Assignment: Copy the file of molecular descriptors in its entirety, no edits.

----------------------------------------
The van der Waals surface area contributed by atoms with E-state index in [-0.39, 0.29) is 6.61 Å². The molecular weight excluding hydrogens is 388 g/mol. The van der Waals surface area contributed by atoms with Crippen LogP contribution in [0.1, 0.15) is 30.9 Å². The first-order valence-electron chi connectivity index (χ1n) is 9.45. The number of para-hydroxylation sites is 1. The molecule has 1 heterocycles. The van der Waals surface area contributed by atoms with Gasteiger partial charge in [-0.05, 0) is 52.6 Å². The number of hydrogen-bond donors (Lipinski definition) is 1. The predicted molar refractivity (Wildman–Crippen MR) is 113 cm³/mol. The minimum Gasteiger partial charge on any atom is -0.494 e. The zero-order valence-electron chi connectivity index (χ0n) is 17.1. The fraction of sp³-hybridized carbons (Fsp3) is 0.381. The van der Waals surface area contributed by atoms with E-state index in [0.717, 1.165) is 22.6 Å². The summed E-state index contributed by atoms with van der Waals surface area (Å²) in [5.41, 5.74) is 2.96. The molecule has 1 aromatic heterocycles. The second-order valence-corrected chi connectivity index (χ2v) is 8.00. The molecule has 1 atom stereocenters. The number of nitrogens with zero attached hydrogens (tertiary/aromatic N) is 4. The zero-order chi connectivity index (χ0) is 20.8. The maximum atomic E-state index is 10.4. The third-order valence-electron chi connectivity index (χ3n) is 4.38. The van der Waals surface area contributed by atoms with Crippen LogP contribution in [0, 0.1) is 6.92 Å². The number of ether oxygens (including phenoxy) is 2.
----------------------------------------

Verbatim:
The van der Waals surface area contributed by atoms with E-state index in [-0.39, 0.29) is 6.61 Å². The molecular weight excluding hydrogens is 388 g/mol. The van der Waals surface area contributed by atoms with Crippen LogP contribution in [0.1, 0.15) is 30.9 Å². The first-order valence-electron chi connectivity index (χ1n) is 9.45. The number of para-hydroxylation sites is 1. The molecule has 1 heterocycles. The van der Waals surface area contributed by atoms with Gasteiger partial charge in [-0.05, 0) is 52.6 Å². The number of hydrogen-bond donors (Lipinski definition) is 1. The predicted molar refractivity (Wildman–Crippen MR) is 113 cm³/mol. The minimum Gasteiger partial charge on any atom is -0.494 e. The zero-order valence-electron chi connectivity index (χ0n) is 17.1. The fraction of sp³-hybridized carbons (Fsp3) is 0.381. The van der Waals surface area contributed by atoms with E-state index in [0.717, 1.165) is 22.6 Å². The summed E-state index contributed by atoms with van der Waals surface area (Å²) in [5.41, 5.74) is 2.96. The molecule has 1 aromatic heterocycles. The second-order valence-corrected chi connectivity index (χ2v) is 8.00. The molecule has 1 atom stereocenters. The number of nitrogens with zero attached hydrogens (tertiary/aromatic N) is 4. The zero-order chi connectivity index (χ0) is 20.8. The maximum atomic E-state index is 10.4. The third-order valence-electron chi connectivity index (χ3n) is 4.38. The van der Waals surface area contributed by atoms with Crippen LogP contribution in [0, 0.1) is 6.92 Å². The number of ether oxygens (including phenoxy) is 2.